It’s a boy in a dress, he’s making a mess, we gave it a test, were the public impressed?

John Lewis Insurance ads tend to keep out of the headlines – but their latest has sparked a flurry of controversy, and even a statement by the company explaining the ad. If you haven’t seen “Let Life Happen” it features a kid (apparently named Reggie) channeling his inner Rock Diva with the help of his Mum’s dress, his sister’s paints and the track “Edge Of Seventeen” by Stevie Nicks.

The famously free-spirited Nicks would approve – and in fact has approved, on Twitter – of Reggie’s interpretative dance, which wreaks glittery destruction on his very tastefully decorated home. No sooner had the ad launched than the social media takes were flying, culminating in one UK paper calling the commercial “everything that is wrong with modern Britain”.

That’s not something our Test Your Ad scores measure, but what we can see is that “Let Life Happen” is a strongly polarising ad. It landed a 1.6-Star score (Low long-term effectiveness) but an Exceptional Spike score (high short-term impact) – so if its job was to get John Lewis quick attention, it’s worked. But there’s a price to pay in emotional response, with higher than usual levels of Disgust and Contempt for an ad.

We can also see why people were divided about the ad. The commentary online focused on two main areas. First, the kid is astonishingly, wantonly destructive to a level which (people felt) crossed a line between self-expression and plain bad behaviour. Second, he’s wearing a dress and make-up, leading some people to suspect John Lewis is ‘pushing’ an LGBTQ+ agenda.

Twitter takes are not always representative of real life. In the comments in our tests there was only one mention of the dress or make-up, and nobody mentioned LGBT issues or even the dreaded word “woke”. Ordinary viewers are fine with gender non-conformity. What they really cannot tolerate is mess. “Irresponsible”, “Silly”, “Bad behaviour”, “Destructive”… these words and associations kept coming up in the comments and account for why the ad racked up negative responses and performed badly on Star Rating. The positive responses were also consistent – the ad was funny, messy and had a terrific soundtrack.

There’s a long tradition of insurance ads showing the worst case scenarios they want people to insure against. There’s a reason, for instance, that AllState’s long-running fluent device character is called “Mayhem”. So what went wrong with John Lewis here? Two things. First, having the destruction happen inside the house, caused by a child, touches a lot of British nerves about tidiness, property and parenting. As a nation we apparently love to disapprove of one another’s activities in those areas, and John Lewis is handing us a golden opportunity.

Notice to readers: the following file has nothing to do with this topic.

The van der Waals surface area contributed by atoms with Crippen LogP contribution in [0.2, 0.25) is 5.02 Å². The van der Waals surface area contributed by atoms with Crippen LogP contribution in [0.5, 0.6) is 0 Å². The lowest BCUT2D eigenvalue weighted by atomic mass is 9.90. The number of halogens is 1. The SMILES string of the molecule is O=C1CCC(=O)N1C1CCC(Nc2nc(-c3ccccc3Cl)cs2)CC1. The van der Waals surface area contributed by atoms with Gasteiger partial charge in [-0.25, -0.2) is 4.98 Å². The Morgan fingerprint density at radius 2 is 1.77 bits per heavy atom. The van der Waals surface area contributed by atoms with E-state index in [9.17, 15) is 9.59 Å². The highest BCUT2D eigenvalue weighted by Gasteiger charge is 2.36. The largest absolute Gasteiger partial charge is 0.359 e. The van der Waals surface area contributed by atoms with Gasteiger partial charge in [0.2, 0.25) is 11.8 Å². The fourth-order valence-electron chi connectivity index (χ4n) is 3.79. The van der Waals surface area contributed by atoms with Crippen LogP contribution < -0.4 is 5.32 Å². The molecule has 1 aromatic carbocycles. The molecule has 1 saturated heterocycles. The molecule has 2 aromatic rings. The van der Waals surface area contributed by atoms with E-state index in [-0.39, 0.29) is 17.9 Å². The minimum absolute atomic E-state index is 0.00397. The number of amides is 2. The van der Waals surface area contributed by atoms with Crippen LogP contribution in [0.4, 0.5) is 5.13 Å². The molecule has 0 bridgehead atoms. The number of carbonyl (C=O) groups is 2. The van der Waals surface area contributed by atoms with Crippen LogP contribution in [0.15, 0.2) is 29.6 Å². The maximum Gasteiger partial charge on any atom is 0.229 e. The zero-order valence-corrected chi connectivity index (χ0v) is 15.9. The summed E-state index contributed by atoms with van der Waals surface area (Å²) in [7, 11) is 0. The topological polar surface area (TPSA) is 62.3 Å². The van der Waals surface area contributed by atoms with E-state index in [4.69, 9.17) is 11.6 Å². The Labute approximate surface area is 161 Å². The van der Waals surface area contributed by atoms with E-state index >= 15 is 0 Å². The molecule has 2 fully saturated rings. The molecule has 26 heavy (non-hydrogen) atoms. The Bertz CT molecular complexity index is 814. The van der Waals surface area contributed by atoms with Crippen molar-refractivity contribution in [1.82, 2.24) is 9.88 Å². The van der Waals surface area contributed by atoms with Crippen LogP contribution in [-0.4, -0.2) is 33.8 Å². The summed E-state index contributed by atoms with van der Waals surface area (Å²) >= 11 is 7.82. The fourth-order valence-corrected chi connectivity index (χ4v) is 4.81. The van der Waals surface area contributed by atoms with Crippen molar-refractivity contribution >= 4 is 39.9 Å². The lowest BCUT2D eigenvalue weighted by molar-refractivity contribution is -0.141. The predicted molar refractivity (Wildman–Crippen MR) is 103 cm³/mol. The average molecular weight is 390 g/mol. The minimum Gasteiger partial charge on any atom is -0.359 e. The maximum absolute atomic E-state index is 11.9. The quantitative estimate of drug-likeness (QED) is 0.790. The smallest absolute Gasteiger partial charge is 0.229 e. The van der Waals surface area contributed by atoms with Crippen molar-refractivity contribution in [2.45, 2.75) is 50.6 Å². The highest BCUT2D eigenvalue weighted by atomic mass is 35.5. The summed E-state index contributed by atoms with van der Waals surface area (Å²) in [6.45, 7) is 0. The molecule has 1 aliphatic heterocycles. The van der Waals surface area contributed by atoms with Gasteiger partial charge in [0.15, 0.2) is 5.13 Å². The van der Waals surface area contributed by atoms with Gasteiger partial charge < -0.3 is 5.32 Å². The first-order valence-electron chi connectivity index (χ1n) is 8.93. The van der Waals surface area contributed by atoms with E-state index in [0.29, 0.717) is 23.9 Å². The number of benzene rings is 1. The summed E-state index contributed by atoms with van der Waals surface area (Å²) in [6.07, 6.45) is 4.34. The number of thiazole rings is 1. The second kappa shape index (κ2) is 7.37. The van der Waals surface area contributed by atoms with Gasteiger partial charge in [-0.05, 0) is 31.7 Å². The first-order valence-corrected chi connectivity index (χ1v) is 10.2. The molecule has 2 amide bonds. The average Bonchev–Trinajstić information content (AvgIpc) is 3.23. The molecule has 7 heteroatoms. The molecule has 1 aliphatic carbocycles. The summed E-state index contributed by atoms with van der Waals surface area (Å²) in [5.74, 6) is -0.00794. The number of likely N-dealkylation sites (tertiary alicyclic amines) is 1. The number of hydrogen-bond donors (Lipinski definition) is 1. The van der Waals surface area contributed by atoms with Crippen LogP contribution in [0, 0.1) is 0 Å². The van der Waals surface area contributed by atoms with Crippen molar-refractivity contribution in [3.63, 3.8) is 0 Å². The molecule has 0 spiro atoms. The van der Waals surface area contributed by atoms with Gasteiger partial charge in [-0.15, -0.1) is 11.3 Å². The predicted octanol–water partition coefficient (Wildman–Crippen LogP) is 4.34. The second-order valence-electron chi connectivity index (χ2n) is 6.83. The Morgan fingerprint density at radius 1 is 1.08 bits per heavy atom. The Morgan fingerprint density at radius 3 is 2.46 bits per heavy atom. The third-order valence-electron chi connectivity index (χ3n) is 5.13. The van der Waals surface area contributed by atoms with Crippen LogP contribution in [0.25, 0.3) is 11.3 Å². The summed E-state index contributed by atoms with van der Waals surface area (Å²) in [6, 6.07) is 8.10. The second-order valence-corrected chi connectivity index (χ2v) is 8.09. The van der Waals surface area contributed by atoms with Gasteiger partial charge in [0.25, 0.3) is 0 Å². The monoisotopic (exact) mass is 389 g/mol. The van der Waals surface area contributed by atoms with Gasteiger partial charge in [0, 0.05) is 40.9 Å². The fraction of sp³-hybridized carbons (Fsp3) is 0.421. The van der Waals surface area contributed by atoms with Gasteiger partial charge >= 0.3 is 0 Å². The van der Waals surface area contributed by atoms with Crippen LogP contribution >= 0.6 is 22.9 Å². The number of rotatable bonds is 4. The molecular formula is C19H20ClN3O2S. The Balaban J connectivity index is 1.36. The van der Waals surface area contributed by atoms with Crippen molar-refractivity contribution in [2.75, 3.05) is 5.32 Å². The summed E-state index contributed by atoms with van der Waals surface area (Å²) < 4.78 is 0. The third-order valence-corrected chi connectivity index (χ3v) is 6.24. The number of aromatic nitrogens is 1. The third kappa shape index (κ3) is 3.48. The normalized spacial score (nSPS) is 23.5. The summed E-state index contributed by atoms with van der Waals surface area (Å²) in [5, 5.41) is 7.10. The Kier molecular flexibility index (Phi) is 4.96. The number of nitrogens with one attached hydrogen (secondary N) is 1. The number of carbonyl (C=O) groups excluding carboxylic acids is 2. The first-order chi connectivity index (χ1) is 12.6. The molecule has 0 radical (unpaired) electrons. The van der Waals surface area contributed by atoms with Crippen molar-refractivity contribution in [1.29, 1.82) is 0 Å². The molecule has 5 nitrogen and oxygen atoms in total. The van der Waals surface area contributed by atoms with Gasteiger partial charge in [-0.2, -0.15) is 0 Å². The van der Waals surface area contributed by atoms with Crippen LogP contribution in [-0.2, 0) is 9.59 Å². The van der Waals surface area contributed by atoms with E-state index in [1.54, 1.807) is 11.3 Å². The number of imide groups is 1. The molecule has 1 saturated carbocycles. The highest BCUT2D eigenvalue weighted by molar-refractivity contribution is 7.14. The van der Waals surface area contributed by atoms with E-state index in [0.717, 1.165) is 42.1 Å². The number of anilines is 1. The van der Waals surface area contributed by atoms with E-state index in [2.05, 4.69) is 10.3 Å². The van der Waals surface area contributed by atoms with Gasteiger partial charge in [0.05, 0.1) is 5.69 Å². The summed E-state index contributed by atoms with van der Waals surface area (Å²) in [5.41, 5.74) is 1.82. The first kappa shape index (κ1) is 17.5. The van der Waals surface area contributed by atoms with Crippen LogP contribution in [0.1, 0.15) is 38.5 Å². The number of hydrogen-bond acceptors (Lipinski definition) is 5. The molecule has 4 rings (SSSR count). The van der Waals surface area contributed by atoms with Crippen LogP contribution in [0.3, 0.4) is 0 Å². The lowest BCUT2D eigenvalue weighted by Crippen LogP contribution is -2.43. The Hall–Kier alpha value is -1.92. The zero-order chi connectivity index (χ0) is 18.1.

Second, though, is the addition of other family members. The negative emotion starts to rise when the boy’s sister and mother appear – in particular when the sister gets her paints hijacked. This undermines the whole “free expression” vibe of the ad, being an unwelcome reminder that Reggie’s actions are going to disrupt the rest of his family’s day. It makes him look adversarial and shifts the ad out of the realm of fantasy and into the realm of family. If the commercial had been a solo turn by Reggie, it might not have been so polarising.

But then, polarising is most likely what “Let Life Happen” was aiming for. In his new book, Look Out, Orlando Wood charts the rise of shock-tactic advertising, ads which want to be noticed and talked about rather than entertain or deepen people’s liking for a brand. He compares those ads to the fiercely polarised audience reaction to Stravinsky’s Rite Of Spring, when the wild music, costumes and dancing caused a near-riot on the ballet’s opening night.

Shock-tactic ads achieve their aim, but don’t necessarily do much for their brand (and, says Wood, risk widening, not closing, divides in society as a whole).. It’s hard not to look at Reggie’s chaotic, joyfully destructive dancing and think this is what we’re seeing. If the world of home insurance ads has a Rite Of Spring, this might well be it.

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